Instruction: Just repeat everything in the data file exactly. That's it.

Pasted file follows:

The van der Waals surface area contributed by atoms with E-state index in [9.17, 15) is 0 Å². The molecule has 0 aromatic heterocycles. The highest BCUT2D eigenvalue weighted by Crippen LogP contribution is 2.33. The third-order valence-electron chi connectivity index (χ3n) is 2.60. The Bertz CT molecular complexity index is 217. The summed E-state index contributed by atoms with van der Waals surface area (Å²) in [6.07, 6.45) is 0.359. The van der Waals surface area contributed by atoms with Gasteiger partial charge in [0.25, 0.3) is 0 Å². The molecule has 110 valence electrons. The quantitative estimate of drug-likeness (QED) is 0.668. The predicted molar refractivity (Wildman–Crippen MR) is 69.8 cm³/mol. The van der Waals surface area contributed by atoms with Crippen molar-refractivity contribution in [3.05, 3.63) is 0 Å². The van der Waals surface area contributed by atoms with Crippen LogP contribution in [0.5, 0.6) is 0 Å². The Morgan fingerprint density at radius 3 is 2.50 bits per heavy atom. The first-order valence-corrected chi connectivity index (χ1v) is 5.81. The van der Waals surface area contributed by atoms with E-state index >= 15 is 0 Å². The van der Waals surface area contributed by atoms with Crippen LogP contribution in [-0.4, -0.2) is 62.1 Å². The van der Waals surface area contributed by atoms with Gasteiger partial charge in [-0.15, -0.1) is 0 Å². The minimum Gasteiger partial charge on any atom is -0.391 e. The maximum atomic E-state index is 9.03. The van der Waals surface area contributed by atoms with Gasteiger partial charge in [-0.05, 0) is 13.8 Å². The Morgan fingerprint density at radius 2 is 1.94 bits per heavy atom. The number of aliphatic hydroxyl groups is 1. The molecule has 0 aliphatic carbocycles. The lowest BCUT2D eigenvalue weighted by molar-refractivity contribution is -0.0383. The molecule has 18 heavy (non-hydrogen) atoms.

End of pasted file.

The van der Waals surface area contributed by atoms with E-state index in [9.17, 15) is 0 Å². The molecule has 0 aromatic heterocycles. The highest BCUT2D eigenvalue weighted by Crippen LogP contribution is 2.33. The third-order valence-electron chi connectivity index (χ3n) is 2.60. The Bertz CT molecular complexity index is 217. The summed E-state index contributed by atoms with van der Waals surface area (Å²) in [6.07, 6.45) is 0.359. The van der Waals surface area contributed by atoms with Gasteiger partial charge in [0.25, 0.3) is 0 Å². The molecule has 110 valence electrons. The quantitative estimate of drug-likeness (QED) is 0.668. The predicted molar refractivity (Wildman–Crippen MR) is 69.8 cm³/mol. The van der Waals surface area contributed by atoms with Crippen molar-refractivity contribution in [3.05, 3.63) is 0 Å². The van der Waals surface area contributed by atoms with Crippen LogP contribution in [0.5, 0.6) is 0 Å². The Morgan fingerprint density at radius 3 is 2.50 bits per heavy atom. The first-order valence-corrected chi connectivity index (χ1v) is 5.81. The van der Waals surface area contributed by atoms with E-state index >= 15 is 0 Å². The van der Waals surface area contributed by atoms with Crippen LogP contribution in [-0.4, -0.2) is 62.1 Å². The van der Waals surface area contributed by atoms with Gasteiger partial charge in [-0.15, -0.1) is 0 Å². The minimum Gasteiger partial charge on any atom is -0.391 e. The maximum atomic E-state index is 9.03. The van der Waals surface area contributed by atoms with Gasteiger partial charge in [-0.05, 0) is 13.8 Å². The Morgan fingerprint density at radius 2 is 1.94 bits per heavy atom. The number of aliphatic hydroxyl groups is 1. The molecule has 0 aliphatic carbocycles. The lowest BCUT2D eigenvalue weighted by molar-refractivity contribution is -0.0383. The molecule has 18 heavy (non-hydrogen) atoms.